In assessing the image quality I’m seeing recently from the Olympus OM-D E-M5 under controlled conditions (ditto for the Sigma DP1 Merrill), I have to say that quality can be very high with proper exposure, on par with most DSLRs.
It has become clear that many of my field shots the E-M5 deemed to have a “correct” exposure could have accepted a full stop, perhaps as much as two stops more exposure in some cases. I would say that 80% of the images could have accepted at least a full stop more exposure, the exceptions being high contrast images with bright highlights and dark shadows. A full stop means a noise difference of 1.4X, two stops means noise is cut in half.
The foregoing is true even though I almost always shoot manually using ETTR techniques and add exposure over and above the camera recommendation.
The problem is that the Olympus E-M5 is so misleading in its histogram that a wholesale reevaluation of technique with the E-M5 should be on the menu for any E-M5 shooter: the E-M5 tends to badly underexpose, even if the image looks reasonably exposed; the sensor can accept a lot more exposure, and then deliver much superior image quality (shooting RAW is mandatory of course).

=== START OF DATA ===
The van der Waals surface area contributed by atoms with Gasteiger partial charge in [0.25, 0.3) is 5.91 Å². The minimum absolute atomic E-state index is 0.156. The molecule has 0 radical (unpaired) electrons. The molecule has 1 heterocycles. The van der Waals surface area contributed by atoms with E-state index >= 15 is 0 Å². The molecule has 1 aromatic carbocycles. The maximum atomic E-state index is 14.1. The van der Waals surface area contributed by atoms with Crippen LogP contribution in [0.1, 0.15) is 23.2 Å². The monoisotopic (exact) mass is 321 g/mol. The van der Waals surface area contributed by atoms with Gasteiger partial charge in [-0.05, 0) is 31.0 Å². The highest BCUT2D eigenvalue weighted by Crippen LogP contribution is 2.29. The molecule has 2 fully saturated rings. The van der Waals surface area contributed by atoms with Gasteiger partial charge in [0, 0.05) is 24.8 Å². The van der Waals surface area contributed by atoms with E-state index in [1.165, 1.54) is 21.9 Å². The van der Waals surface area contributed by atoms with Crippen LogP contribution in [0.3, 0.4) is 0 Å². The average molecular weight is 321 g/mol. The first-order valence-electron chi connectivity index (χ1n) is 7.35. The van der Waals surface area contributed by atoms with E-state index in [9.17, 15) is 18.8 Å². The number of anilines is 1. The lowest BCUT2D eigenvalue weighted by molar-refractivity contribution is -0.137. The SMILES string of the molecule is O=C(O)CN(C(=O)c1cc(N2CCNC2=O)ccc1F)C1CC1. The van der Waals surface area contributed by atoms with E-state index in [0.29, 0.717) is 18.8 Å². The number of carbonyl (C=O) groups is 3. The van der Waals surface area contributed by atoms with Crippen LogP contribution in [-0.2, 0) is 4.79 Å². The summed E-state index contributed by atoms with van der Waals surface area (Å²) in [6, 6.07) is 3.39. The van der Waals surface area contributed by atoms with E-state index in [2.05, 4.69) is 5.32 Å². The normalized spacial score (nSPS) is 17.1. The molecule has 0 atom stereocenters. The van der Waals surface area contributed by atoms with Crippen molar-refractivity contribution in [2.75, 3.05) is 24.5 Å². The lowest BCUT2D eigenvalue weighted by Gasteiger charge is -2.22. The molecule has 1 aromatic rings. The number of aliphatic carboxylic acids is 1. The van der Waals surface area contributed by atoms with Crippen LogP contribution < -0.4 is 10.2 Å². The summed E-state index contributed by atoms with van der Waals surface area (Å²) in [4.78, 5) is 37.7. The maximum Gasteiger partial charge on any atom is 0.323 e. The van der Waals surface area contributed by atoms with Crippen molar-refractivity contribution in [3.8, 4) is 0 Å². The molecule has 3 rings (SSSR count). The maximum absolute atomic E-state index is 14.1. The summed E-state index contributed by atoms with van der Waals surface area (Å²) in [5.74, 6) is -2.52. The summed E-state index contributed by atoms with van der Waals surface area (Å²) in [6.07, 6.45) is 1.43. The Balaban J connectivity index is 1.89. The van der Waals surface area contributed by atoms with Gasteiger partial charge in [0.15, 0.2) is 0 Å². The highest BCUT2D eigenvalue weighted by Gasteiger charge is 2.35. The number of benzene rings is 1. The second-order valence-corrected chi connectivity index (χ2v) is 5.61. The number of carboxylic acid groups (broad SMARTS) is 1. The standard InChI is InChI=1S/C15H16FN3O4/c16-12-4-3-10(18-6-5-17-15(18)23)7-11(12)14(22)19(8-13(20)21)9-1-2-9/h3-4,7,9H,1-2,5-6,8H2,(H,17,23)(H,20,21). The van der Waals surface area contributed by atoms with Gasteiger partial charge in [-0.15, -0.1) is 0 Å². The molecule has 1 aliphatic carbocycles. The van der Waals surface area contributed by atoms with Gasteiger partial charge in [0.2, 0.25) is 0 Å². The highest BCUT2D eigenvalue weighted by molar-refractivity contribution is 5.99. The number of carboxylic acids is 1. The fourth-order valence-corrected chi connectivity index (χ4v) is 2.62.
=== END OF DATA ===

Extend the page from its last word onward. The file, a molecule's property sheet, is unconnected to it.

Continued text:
This underexposure behavior does not seem to be peculiar to the Olympus E-M5.
I have observed the behavior extensively in the field (not just the Dolls scene).
Why is the exposure so poor? Perhaps because camera vendors tune metering to JPEG shooters, polluting the menus and controls with JPEG-related dreck, including the all important histogram. With conservative exposure, a JPEG avoids blowing out. But as the pair of images below shows, the best exposure for RAW will badly blow-out the JPEG. Hence sub-optimal exposure for RAW, with up to twice the noise (or more) than need be (mitigated by JPEG, which blurs away fine details like noise!).
Accordingly, my future camera assessments from now on will include an assesment of how much exposure the sensor can take, versus what the camera histogram claims is full exposure.
The really good news is that by maximizing “signal to noise”, very high image quality can be obtained from small sensor cameras. Of course it is not sensor size per se— a future 60 megapixel DSLR with tiny relatively noisy photosites would be in the same boat.